The molecular mysteries that allow cancers, viruses and autoimmune diseases to dodge the body’s defence mechanisms will come under the microscope at a new centre that will use pioneering Nobel Prize-winning technology.
UNSW will take a leading role in the new $39 million ARC Centre of Excellence in Advanced Molecular Imaging launched today at Monash University, with Professor Katharina Gaus, an NHMRC Senior Research Fellow, appointed its deputy director.
Professor Gaus, whose lab is part of UNSW’s Centre for Vascular Research, was awarded an Elizabeth Blackburn Fellowship this year from the NHMRC for her work using super-resolution microscopes to image molecular signalling in live t-cells.
The next-generation technology, which won pioneers Eric Betzig, Stefan W. Hell, and William E. Moerner this year’s Nobel Prize in Chemistry, can zoom down to a resolution 700 times smaller than a red blood cell.
Professor Gaus is using super-resolution microscopes to catalogue what she describes as the “molecular rules” governing why cells behave the way they do. Her work focuses on t-cells, the frontline soldiers of our immune systems, and what switches them on or off.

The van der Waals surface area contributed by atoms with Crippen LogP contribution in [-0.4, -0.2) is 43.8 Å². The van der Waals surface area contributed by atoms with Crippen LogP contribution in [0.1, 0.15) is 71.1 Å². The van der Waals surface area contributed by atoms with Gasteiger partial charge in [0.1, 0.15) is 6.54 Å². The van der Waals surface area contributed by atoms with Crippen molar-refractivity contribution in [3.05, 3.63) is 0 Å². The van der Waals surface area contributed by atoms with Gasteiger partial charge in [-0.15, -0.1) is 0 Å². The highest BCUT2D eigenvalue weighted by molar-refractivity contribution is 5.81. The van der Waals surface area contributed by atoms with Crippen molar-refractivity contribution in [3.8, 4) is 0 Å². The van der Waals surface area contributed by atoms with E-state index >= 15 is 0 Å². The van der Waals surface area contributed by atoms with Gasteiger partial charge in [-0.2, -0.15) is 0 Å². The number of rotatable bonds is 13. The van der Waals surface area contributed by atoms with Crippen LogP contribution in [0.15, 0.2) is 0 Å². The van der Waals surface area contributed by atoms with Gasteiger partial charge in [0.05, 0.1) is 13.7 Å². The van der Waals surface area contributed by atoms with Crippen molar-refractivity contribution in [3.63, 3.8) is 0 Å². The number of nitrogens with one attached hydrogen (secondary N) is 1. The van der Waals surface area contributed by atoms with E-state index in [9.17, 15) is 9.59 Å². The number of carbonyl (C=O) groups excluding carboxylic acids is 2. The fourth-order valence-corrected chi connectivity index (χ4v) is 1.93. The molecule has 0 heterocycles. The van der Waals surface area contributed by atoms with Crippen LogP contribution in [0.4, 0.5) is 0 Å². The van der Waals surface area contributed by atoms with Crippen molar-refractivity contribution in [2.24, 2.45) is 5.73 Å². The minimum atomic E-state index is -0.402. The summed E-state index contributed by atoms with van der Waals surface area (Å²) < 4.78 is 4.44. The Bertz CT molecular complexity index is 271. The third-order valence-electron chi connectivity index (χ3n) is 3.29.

“By understanding that decision-making process, we hope to develop drugs and other treatments for over or under-active t-cells in conditions such as autoimmune disease or cancers,” said Professor Gaus.
The flagship European Molecular Biology Laboratory announced last month that it would open a node at the University as part of UNSW’s Single Molecule Science initiative led by Professor Gaus.
Researchers at the new ARC Centre have already uncovered one of the molecular triggers for coeliac disease, an autoimmune response to gluten in the small intestine, and shown how viruses can lie dormant in the body for decades by hiding behind fake human “self” proteins.
The Centre brings together physicists, chemists and biologists from five universities, hoping to answer some of the fundamental questions about immune system function in areas as diverse as organ transplants, cancer, diabetes and other autoimmune diseases.
Researchers will use existing technology including the $200 million Australian Synchrotron particle accelerator and Europe’s 3.4-kilometre X-ray Free-Electron Laser in Germany, as well as advanced microscopes at UNSW and other partner universities - Monash, Melbourne, La Trobe and Queensland.
They will also develop new microscopes as part of their work, which is supported by the Australian Nuclear Science and Technology Organisation (ANSTO), the Synchrotron, the UK’s University of Warwick, Deutsches Elektronen-Synchrotron in Germany, Carl Zeiss Pty Ltd and Leica Microsystems Pty Ltd.